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Bread of Heaven – Br. Jim Woodrum

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Br. Jim WoodrumLuke 6:1-5

In today’s lesson we hear a story that showcases an essential piece of Jesus’ message.  I say essential because Matthew, Mark, and Luke all include this same story in their accounts of the gospel.  Jesus and his disciples were followed by crowds who were sick, homeless, outcasts because of their caste, economic status, or because of choices they had made in their lives.  The people who surrounded Jesus were starving for good news.  But Jesus was also followed by his critics, the Pharisees, Temple authorities who had a particular obsession with keeping the religious Law to the letter.  They were educated, wealthy, upper-class, people of means……and they were also starving for good news.  And so it’s no mistake that food is at the center of today’s gospel lesson.

Jesus and his disciples were hungry, there was corn available in front of them to eat and so they did what anyone would’ve done:  they picked the corn, threshed it, and ate it.   This was met with opposition from the religious authorities because it was the Sabbath and it was against the Law to do any work or labor.  The threshing of the corn which made it ready to eat, was labor. They had broken the Law which to the Pharisees was a matter of life and death.  Jesus counters their opposition with a story from the scriptures that they would’ve known well.

In the first book of Samuel, David is on the run from King Saul and he takes shelter in the Temple.  He lies to Ahimelech, the priest, saying he is on a mission for the King and asks for something to eat.  The only thing available is the “bread of the Presence,” which is only consumed by the priests after new bread is made to replace it.  In an act of mercy, Ahimilech, after asking if David is ritually clean gives him the bread to take and eat.  David clearly was in the wrong because he lied and Ahimilech was in the wrong because he gave the bread to someone who was not authorized to eat it in the first place.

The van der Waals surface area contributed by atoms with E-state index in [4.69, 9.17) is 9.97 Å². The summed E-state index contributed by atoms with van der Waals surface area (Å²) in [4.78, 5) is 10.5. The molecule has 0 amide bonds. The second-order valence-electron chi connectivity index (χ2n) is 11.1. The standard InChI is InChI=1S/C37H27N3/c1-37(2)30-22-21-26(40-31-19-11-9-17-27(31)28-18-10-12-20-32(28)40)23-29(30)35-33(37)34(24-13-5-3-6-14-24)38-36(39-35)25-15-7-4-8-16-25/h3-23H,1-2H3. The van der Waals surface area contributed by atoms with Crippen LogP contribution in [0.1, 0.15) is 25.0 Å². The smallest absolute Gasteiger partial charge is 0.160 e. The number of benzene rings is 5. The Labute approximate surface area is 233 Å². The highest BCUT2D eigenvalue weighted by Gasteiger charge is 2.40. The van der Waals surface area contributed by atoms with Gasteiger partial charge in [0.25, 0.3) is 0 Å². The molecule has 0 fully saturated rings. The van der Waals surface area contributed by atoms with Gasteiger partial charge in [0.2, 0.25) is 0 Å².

Jesus message is that justice should always be melded with mercy.  I like how the gospel writer of Matthew clarifies this.  In his account Jesus says:  “I tell you, something greater than the temple is here.  But if you had known what this means, ‘I desire mercy and not sacrifice,’ you would not have condemned the guiltless.  For the Son of Man is lord of the Sabbath.”

If you are like me, you are probably very aware of the need for mercy.  As wonderful as life is, it can be a difficult to navigate sometimes.  No matter who we are, where we’re from, or what we’ve done in our lives, we are all hungry for the mercy of God.  As we come forward in few moments to receive the ‘bread of the presence,’ bring this need and hunger to God and be fed.  God desires mercy and He has an abundance of it.  And as we have received, so may we give.  Like Jesus, we are also surrounded by people who are hungry for the gospel message.  In the words of William Shakespeare:

The quality of mercy is not strained.

It droppeth as the gentle rain from heaven

Upon the place beneath. It is twice blessed:

It blesseth him that gives and him that takes.


  1.  Matthew 12:1-14; Mark 2:23-28
  2.  1 Samuel 21:1-9
  3. Crowther, John, ed. “No Fear The Merchant of Venice.” SparkNotes.com. SparkNotes LLC. 2005. Web. 2 Sept. 2014.
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1 Comment

  1. Ruth West on September 10, 2014 at 15:56

    Justice and mercy are on a scale which balance the two. I would not want to be a judge in a courtroom. How difficult must be that task! I could never sentence one to death. Although Jesus endured the death of the cross, He does not condemn us to the same, but to save us. “For God so loved the world that he gave his only begotten Son that whosoever believeth on him should not perish, but have everlasting life.”

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